Research ArticleNEUROSCIENCE

Neurite architecture of the planum temporale predicts neurophysiological processing of auditory speech

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Science Advances  11 Jul 2018:
Vol. 4, no. 7, eaar6830
DOI: 10.1126/sciadv.aar6830
  • Fig. 1 Neurophysiological results for ERPs and sLORETA.

    (A) Averaged ERP waveforms for left (C5) and right (C6) electrodes. Blue tones represent the dichotic condition. Green tones represent the noise condition. (B) Source localization of the dichotic condition. sLORETA was used to show the cortical distribution of activation during the peak onset of the N1 component of the dichotic condition. Warm colors reflect positive current source density.

  • Fig. 2 Methodological sequence for the estimation of brain properties.

    T1-weighted images were automatically segmented into gray and white matter using surface-based methods in FreeSurfer (top left). From the reconstructed cortical surface, the PT in each hemisphere was defined according to the Destrieux atlas (top right) and volume estimates (VOL) were obtained. The PT was linearly transformed into the native space of the diffusion-weighted NODDI images, and different microstructural measures (INVF, ODI, and ISO) were computed (bottom). ROIs, regions of interest.

  • Fig. 3 Association between auditory speech processing and neurite architecture.

    Scatter plot illustrating the relationship between INVF of the left PT and N1 latency of the left electrode (C5).

  • Fig. 4 Hypothetical model of the microstructural asymmetries of human area PT as revealed by current in vivo study.

    Highly schematized depiction of two microcolumns in left and right hemispheric PT. The density of dendrites and axons is higher on the left. In addition, left PT neurons have a higher degree of arborization. On the basis of previously published postmortem data, microcolumns are wider and further apart in the left hemisphere such that dendritic arbors do not overlap. Furthermore, afferents axons innervate smaller numbers of neighboring microcolumns, possibly enabling sharper tonotopic mapping of columnar frequencies. The higher density of dendrites and afferents on the left side could enable near-synchronous activation of frequency-specific microcolumnar neurons, thereby decreasing the latency of left PT cells and increasing their temporal precision.

  • Table 1 Correlations between INVF of the PT and N1 latency during dichotic condition.

    P values are two-tailed and Bonferroni-corrected for multiple comparisons.

    INVF left PTINVF right PT
    Left N1 latency
    dichotic (C5)
    r = −0.25, P < 0.05r = −0.07, P = 0.99
    Right N1 latency
    dichotic (C6)
    r = 0.00, P = 0.99r = 0.05, P = 0.99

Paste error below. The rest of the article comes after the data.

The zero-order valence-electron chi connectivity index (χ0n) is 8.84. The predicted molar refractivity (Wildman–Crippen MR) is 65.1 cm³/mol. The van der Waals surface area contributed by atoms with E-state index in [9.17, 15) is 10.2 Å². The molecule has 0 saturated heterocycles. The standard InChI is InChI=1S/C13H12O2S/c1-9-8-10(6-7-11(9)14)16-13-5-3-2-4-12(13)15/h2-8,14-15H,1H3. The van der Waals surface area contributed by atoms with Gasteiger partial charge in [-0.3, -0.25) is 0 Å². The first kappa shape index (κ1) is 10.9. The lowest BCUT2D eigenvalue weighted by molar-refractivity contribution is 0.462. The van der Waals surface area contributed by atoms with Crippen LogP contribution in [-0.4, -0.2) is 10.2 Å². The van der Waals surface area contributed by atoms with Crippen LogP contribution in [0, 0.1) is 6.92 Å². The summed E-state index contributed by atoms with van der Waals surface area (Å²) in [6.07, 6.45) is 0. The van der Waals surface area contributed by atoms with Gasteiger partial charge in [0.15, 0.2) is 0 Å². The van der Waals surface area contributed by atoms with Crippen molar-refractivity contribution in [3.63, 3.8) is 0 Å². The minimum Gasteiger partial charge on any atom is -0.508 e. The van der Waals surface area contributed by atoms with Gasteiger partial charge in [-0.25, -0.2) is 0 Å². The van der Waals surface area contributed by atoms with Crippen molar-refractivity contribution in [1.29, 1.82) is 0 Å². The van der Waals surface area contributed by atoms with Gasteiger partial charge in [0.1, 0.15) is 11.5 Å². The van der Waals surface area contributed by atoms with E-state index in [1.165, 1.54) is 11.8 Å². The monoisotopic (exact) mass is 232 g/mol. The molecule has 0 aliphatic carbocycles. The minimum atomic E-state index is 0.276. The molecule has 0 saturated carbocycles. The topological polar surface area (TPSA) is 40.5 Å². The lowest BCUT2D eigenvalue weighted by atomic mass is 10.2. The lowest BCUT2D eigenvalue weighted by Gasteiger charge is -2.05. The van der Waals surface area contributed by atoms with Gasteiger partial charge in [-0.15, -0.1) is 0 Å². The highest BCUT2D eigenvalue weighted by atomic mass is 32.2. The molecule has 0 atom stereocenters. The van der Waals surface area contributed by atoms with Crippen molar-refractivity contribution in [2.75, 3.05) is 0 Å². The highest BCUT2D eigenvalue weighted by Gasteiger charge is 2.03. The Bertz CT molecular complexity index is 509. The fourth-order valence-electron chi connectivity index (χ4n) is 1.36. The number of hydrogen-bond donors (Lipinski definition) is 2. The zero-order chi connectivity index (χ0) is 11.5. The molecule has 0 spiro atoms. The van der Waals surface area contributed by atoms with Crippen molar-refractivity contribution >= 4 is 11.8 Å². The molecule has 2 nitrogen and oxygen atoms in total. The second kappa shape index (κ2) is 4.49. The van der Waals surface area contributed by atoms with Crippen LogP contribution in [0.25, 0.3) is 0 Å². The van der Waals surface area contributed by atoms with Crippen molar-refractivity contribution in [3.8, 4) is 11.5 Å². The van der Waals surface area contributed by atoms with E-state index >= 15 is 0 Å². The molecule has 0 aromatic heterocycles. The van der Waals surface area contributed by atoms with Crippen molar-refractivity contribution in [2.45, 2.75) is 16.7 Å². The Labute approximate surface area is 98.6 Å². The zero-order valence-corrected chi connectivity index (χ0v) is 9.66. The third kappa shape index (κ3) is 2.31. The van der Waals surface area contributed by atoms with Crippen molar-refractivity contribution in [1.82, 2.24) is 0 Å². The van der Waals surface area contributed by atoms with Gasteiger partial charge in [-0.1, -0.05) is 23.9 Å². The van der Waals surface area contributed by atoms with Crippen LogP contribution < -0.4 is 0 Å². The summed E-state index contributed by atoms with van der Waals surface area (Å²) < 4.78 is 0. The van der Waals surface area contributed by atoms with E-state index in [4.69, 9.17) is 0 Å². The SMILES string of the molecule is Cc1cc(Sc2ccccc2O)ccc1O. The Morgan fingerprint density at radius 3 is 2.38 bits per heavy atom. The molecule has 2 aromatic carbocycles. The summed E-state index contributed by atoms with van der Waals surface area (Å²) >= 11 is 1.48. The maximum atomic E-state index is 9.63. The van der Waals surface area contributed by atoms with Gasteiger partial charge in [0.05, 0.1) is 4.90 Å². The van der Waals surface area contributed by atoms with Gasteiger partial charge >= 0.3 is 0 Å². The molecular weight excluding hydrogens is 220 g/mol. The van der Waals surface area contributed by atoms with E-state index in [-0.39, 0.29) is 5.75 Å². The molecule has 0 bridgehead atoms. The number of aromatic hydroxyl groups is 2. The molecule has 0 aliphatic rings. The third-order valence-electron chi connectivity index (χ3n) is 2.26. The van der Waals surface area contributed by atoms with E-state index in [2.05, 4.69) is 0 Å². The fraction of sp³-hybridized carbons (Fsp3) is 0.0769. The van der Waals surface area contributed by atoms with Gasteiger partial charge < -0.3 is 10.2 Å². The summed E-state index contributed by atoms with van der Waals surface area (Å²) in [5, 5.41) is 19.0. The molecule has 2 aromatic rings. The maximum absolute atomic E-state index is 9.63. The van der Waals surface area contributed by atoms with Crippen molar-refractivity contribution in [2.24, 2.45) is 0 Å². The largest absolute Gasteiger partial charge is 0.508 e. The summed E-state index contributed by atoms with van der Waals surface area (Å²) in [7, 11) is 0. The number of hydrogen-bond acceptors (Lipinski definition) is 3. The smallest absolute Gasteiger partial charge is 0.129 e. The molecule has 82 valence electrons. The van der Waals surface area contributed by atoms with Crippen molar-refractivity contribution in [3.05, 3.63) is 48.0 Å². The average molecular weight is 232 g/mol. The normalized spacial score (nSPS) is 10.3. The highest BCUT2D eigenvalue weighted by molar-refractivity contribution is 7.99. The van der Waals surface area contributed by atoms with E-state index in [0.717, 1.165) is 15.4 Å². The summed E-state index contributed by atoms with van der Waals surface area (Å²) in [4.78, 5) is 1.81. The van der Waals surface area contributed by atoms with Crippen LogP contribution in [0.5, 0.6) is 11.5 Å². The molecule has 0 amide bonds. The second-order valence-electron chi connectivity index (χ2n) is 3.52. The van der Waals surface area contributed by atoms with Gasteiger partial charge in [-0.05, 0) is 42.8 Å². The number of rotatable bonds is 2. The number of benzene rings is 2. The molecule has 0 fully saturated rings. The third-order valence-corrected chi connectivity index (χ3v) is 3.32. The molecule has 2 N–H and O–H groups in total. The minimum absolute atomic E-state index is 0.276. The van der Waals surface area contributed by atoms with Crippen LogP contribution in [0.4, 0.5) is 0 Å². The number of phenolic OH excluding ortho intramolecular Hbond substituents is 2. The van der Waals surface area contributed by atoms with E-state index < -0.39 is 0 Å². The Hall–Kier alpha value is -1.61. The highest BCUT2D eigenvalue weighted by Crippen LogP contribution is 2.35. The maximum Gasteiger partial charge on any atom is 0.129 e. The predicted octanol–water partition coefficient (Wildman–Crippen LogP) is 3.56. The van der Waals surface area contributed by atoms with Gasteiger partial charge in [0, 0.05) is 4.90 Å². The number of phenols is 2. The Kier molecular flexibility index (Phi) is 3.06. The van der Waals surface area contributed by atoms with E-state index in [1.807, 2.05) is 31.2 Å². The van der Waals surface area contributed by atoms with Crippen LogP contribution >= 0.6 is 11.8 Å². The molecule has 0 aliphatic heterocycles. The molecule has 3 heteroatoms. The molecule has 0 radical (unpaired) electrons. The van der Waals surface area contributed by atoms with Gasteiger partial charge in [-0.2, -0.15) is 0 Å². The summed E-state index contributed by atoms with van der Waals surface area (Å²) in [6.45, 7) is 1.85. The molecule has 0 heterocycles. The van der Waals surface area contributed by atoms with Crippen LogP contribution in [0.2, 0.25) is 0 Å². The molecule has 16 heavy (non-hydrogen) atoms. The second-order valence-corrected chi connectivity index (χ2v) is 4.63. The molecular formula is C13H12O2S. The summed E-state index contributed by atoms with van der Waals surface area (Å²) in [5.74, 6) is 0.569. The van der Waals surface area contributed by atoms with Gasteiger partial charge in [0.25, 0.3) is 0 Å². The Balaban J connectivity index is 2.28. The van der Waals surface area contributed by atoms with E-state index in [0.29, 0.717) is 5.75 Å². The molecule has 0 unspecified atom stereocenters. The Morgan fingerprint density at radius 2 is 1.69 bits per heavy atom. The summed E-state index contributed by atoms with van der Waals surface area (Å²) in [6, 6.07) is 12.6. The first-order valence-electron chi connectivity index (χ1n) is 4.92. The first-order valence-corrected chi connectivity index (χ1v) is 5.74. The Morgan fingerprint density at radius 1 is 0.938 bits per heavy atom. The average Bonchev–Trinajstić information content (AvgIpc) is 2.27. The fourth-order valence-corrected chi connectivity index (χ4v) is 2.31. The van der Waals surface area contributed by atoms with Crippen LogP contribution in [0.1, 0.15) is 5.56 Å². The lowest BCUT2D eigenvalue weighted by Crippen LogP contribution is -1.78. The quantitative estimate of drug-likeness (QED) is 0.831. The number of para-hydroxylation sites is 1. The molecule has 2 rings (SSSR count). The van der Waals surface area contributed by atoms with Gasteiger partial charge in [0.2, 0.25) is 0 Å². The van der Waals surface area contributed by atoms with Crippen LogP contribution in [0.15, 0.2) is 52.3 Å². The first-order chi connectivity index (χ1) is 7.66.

• Table 2 Multiple regression analysis predicting left N1 latency during dichotic condition by structural predictors.
    PredictorsβtP
    Left PT INVF−0.23−2.340.02
    Left PT ODI0.100.990.32
    Left PT ISO0.131.340.18
    Left PT VOL0.151.500.14
    Dependent variable: left N1 latency
    dichotic (C5)
    R2 = 0.11, P = 0.024

Supplementary Materials

  • Supplementary material for this article is available at http://advances.sciencemag.org/cgi/content/full/4/7/eaar6830/DC1

    Table S1. Correlations between VOL of PT and N1 latency during dichotic condition.

    Table S2. Correlations between ODI of PT and N1 latency during dichotic condition.

    Table S3. Correlations between ISO of PT and N1 latency during dichotic condition.

    Table S4. Correlations between VOL of PT and N1 latency during noise condition.

    Table S5. Correlations between INVF of PT and N1 latency during noise condition.

    Table S6. Correlations between ODI of PT and N1 latency during noise condition.

    Table S7. Correlations between ISO of PT and N1 latency during noise condition.

    Table S8. Multiple regression analysis (alternative model 1) predicting left N1 latency during dichotic condition by structural predictors.

    Table S9. Multiple regression analysis predicting left N1 latency during dichotic condition by structural predictors.

    Table S10. Correlations between VOL of AF and N1 latency during dichotic condition.

    Table S11. Correlations between INVF of AF and N1 latency during dichotic condition.

    Table S12. Correlations between ODI of AF and N1 latency during dichotic condition.

    Table S13. Correlations between ISO of AF and N1 latency during dichotic condition.

    Fig. S1. Sagittal view of the left AF.

  • Supplementary Materials

    This PDF file includes:

    • Table S1. Correlations between VOL of PT and N1 latency during dichotic condition.
    • Table S2. Correlations between ODI of PT and N1 latency during dichotic condition.
    • Table S3. Correlations between ISO of PT and N1 latency during dichotic condition.
    • Table S4. Correlations between VOL of PT and N1 latency during noise condition.
    • Table S5. Correlations between INVF of PT and N1 latency during noise condition.
    • Table S6. Correlations between ODI of PT and N1 latency during noise condition.
    • Table S7. Correlations between ISO of PT and N1 latency during noise condition.
    • Table S8. Multiple regression analysis (alternative model 1) predicting left N1 latency during dichotic condition by structural predictors.
    • Table S9. Multiple regression analysis predicting left N1 latency during dichotic condition by structural predictors.
    • Table S10. Correlations between VOL of AF and N1 latency during dichotic condition.
    • Table S11. Correlations between INVF of AF and N1 latency during dichotic condition.
    • Table S12. Correlations between ODI of AF and N1 latency during dichotic condition.
    • Table S13. Correlations between ISO of AF and N1 latency during dichotic condition.
    • Fig. S1. Sagittal view of the left AF.

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